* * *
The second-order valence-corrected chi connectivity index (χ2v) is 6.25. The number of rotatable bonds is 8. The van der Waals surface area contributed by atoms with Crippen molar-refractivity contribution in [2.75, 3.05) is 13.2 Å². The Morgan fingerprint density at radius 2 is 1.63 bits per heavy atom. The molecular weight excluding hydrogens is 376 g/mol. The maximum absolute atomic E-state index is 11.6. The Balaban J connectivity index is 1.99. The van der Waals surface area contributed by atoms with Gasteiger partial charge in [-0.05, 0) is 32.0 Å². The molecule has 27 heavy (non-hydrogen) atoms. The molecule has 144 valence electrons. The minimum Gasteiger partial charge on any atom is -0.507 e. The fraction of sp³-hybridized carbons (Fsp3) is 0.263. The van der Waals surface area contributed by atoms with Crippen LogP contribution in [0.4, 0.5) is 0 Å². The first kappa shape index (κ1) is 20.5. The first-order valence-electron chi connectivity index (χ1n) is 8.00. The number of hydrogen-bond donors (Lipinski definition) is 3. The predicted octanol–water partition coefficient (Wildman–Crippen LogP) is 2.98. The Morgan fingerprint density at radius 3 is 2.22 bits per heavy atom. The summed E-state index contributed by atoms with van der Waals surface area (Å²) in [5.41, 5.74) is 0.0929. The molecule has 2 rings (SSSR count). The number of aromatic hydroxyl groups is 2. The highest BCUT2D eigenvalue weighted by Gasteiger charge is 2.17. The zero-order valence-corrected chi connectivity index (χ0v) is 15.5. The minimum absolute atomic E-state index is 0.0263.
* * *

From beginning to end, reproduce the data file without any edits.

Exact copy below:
The second-order valence-corrected chi connectivity index (χ2v) is 6.25. The number of rotatable bonds is 8. The van der Waals surface area contributed by atoms with Crippen molar-refractivity contribution in [2.75, 3.05) is 13.2 Å². The Morgan fingerprint density at radius 2 is 1.63 bits per heavy atom. The molecular weight excluding hydrogens is 376 g/mol. The maximum absolute atomic E-state index is 11.6. The Balaban J connectivity index is 1.99. The van der Waals surface area contributed by atoms with Gasteiger partial charge in [-0.05, 0) is 32.0 Å². The molecule has 27 heavy (non-hydrogen) atoms. The molecule has 144 valence electrons. The minimum Gasteiger partial charge on any atom is -0.507 e. The fraction of sp³-hybridized carbons (Fsp3) is 0.263. The van der Waals surface area contributed by atoms with Crippen LogP contribution in [0.4, 0.5) is 0 Å². The first kappa shape index (κ1) is 20.5. The first-order valence-electron chi connectivity index (χ1n) is 8.00. The number of hydrogen-bond donors (Lipinski definition) is 3. The predicted octanol–water partition coefficient (Wildman–Crippen LogP) is 2.98. The Morgan fingerprint density at radius 3 is 2.22 bits per heavy atom. The summed E-state index contributed by atoms with van der Waals surface area (Å²) in [5.41, 5.74) is 0.0929. The molecule has 2 rings (SSSR count). The number of aromatic hydroxyl groups is 2. The highest BCUT2D eigenvalue weighted by Gasteiger charge is 2.17. The zero-order valence-corrected chi connectivity index (χ0v) is 15.5. The minimum absolute atomic E-state index is 0.0263.